Family Camping With Tent Fans-ipanergy
A tent fan is handy for very warm temperatures and still weather, when the climate inside the tent body can become uncomfortable for relaxing or sleeping.
The fan aids evaporation from the skin, cooling the body.
A camping fan can also provide air circulation inside a tent that doesn't have enough screen area, has been closed up for privacy or has been sealed against the rain.
A tent fan features multiple speeds to move more air or to conserve battery power. The fan may also offer an LED night light to illuminate the tent body after dark.
A camping fan is also useful in cool weather, where it can provide enough air circulation inside the tent body to reduce condensation.
Since tent fans run on small household batteries, they are easy to transport, making them ideal for enhancing family tent camping.
A tent fan does not have to be specifically labeled as a tent fan. Any battery-powered personal, desk or travel fan will work. Tent fans mainly have special attachment points for tent ceiling loops or for tent fabric and run on D-cell batteries, so they have plenty of current to run for long periods of time.
If you're renting a campsite with electricity, you can pack a house fan to ventilate the tent.
Tent fan sizes
Tent fans are designed to either circulate air throughout the tent, to provide spot cooling for a single camper, or both.
Camping fans are D-cell powered units using from 1 to 8 alkaline batteries. More batteries offer more ventilation or longer runtime.
Small, personal, spot-cooling fans are available that attach to tent fabric via magnets and stream air over a single camper. This fan has soft, small blades with no cage around them. It usually runs on a single battery.
A medium-size camping fan can ventilate a tent body. This is often a 6-volt device, running on 4 D-cell alkaline batteries.
If renting a tent campsite with electricity, you can bring a house fan.
At what outdoor temperature and conditions will I want a fan?
Many tent campers will probably desire a fan once the heat index approaches 80 deg F, if there is no breeze to ventilate the tent.
Warm days tend to be still days, so campers are less likely to get a comfortable breeze on these days.
(If winds pick up on very warm days, they are more likely to be storm winds, instead of comfortable breezes.)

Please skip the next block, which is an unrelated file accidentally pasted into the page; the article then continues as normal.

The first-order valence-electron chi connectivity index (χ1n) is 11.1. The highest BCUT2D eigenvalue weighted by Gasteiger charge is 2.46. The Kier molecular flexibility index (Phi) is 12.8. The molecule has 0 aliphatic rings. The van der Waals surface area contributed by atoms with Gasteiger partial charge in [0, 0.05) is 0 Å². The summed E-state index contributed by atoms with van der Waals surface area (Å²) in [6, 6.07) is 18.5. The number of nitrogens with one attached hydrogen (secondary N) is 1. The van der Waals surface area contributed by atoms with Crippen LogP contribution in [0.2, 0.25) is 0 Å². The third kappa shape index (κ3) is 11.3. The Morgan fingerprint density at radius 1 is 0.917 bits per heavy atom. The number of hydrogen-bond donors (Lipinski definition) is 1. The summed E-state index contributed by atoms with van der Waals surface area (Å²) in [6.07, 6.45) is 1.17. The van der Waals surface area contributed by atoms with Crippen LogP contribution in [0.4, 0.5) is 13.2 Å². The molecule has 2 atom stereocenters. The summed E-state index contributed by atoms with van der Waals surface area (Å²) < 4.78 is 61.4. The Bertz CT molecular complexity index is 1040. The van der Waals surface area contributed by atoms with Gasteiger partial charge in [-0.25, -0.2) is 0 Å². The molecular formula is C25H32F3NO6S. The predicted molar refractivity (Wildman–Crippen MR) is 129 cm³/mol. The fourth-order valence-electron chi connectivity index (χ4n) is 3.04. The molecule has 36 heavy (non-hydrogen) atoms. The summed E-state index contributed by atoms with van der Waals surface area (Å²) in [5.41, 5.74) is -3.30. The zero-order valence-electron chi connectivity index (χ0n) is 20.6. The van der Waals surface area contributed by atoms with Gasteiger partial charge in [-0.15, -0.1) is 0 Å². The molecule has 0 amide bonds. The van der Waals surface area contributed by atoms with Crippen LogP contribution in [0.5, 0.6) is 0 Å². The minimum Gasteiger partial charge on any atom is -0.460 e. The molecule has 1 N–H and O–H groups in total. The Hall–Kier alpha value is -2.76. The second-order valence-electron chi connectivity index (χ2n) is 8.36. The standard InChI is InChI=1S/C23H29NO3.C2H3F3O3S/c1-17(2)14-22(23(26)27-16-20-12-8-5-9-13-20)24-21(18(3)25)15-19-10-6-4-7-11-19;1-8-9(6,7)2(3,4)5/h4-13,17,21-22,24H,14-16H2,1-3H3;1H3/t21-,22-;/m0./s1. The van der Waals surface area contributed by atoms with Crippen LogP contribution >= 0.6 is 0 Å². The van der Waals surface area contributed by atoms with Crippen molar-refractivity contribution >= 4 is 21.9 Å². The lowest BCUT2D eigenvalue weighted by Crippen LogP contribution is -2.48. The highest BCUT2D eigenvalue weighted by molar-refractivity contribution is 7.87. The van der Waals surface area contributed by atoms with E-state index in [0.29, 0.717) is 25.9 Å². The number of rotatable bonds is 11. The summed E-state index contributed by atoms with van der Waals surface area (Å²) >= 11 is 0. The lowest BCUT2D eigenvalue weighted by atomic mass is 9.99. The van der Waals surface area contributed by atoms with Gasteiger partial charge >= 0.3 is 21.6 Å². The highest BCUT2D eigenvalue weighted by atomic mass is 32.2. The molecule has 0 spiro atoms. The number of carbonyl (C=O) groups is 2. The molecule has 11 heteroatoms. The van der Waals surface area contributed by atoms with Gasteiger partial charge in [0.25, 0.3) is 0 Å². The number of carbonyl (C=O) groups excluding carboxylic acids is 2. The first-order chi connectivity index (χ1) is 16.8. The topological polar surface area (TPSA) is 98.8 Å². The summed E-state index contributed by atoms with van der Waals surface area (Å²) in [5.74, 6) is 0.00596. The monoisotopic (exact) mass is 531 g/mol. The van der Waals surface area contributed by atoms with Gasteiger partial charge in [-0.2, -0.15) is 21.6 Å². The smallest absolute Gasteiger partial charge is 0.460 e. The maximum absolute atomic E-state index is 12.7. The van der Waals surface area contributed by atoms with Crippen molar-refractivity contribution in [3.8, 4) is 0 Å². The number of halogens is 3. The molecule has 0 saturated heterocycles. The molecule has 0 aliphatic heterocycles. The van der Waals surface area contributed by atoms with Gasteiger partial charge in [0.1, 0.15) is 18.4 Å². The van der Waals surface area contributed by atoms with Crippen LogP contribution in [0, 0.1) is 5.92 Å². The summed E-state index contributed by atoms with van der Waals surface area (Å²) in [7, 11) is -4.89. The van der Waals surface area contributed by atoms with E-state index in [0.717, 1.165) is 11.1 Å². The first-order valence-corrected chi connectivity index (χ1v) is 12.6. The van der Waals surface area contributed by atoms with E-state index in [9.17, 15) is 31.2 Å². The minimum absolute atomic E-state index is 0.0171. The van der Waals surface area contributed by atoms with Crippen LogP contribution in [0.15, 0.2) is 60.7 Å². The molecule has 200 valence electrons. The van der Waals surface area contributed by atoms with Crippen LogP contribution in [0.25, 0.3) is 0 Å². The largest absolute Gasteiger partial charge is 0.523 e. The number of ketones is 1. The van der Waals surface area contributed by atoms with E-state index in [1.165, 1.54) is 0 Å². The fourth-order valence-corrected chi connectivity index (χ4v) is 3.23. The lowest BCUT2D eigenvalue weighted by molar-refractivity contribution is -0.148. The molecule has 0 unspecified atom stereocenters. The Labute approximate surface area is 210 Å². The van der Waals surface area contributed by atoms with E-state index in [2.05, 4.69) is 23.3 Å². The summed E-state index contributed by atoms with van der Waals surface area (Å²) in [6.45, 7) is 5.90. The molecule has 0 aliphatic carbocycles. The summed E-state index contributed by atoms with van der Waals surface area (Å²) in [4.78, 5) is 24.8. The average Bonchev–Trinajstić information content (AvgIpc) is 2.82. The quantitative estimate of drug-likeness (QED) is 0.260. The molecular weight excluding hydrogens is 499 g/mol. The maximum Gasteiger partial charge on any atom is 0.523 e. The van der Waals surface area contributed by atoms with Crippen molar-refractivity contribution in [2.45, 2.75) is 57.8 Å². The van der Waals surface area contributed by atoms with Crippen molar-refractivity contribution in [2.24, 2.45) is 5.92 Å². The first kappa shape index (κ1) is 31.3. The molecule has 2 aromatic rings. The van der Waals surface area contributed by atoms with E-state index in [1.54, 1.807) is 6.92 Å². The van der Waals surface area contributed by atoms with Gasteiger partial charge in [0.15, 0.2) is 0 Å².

Will a tent fan be enough?
A tent fan should be adequate for most campers on very warm days.
Once the heat-index temperature approaches body temperature, a fan will no longer have a cooling effect. In fact, it can make the body less comfortable.
On a hot, humid day (heat index of 90+ deg F or 30+ deg C), a tent fan will no longer be effective. Family campers who would like to tent camp in this weather may need to consider an air conditioner.
However, tent fans are far more portable than air conditioners and run on batteries, instead of on 120-volt electricity. Campers will need to determine for themselves the trade off between portability, power draw and comfort.
Tent fan tips
Keeping the tent out of direct sunlight on hot days will make it much more comfortable and easier to cool.
It is a good idea to stay hydrated while running a tent fan on a hot day, as a fan can cause the body to lose fluids more quickly.
A fan can be useful for a tent that doesn't ventilate well, due to walls without windows or a ceiling with limited screen netting.
A large camping fan is also quite useful for keeping mosquitos and other flying insects away from a sitting or a picnic area that is not screened in. The mosquitos cannot hover in the breeze, so they are unable to land and bite. A fan can be preferable to insect repellent or insecticide in this situation.
The longer you run the fan, the more current you will need. Be sure to bring enough battery power for long camping trips. It's no fun, if the fan quits when you need it.
Small fans like these vary greatly in quality. There are complaints of low quality fans quitting after a short time.